Yesterday, a riot took place in the small town of Geldermalsen, Holland, and put paid to the building of an asylum centre for 1,500 Syrian refugees. We can make a shrewd guess that this is a working class town where many of its inhabitants, like many indigenous people in Europe, are worried for their jobs when they hear that 4,000 immigrants a day are still entering Greece and Italy and given rail rickets for northern Europe.
Working-class people, who are human, and quite as capable of being altruistic in practice and principle as the middle-class people with secure jobs who have been helping refugees were, on this occasion, overcome with a feeling of anger. This is displaced fear about heir jobs. And so were the increased number of people who voted for Marine Le Pen and her extremist right-wing NF party in France a few days ago — and, indeed, the swelling numbers of people who are joining right-wing parties all over Europe.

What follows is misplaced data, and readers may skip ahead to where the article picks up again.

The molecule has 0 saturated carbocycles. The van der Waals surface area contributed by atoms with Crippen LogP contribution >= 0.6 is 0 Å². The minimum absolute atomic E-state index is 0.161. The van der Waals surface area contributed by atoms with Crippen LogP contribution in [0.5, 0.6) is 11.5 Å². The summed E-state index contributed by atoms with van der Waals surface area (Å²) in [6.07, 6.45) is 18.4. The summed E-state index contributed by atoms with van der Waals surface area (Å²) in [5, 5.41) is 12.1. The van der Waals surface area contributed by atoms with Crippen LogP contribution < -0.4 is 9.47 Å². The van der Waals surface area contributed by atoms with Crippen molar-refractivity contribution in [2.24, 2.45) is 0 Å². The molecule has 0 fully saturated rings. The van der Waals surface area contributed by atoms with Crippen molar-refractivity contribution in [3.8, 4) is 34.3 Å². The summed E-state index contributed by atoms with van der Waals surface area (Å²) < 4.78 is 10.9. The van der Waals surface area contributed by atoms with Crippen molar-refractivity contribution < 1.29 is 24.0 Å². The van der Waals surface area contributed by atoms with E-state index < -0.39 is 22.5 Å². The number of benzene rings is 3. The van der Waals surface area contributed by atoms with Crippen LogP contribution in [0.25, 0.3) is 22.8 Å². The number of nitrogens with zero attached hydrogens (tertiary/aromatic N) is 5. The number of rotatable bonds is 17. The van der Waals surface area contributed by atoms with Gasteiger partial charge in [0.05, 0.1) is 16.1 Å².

Really, Angela Merkel, the German leader who, on her own initiative, opened Germany’s doors to 1 million refugees and economic migrants — none of the latter being repatriated so far because they’re young , fit , resourceful young men — saying 200,00 a year could also come, should have had more political nous.
Territorial protection in early man, and its equivalent in modern man, job protection, are instincts that are just as powerful, if not more so, than generosity, another instinct. Job protection among professional people can be so sophisticated it’s hardly noticeable. Ordinary folk don’t have clever methods of expressing their opposition to new entrants when they fear competition. But both methods are quite brutal in their consequences — ‘the Devil take the Hindmost’ as we say in England.
This is also the reason why slo many Americans are flocking in support of a brutal presidential candadate.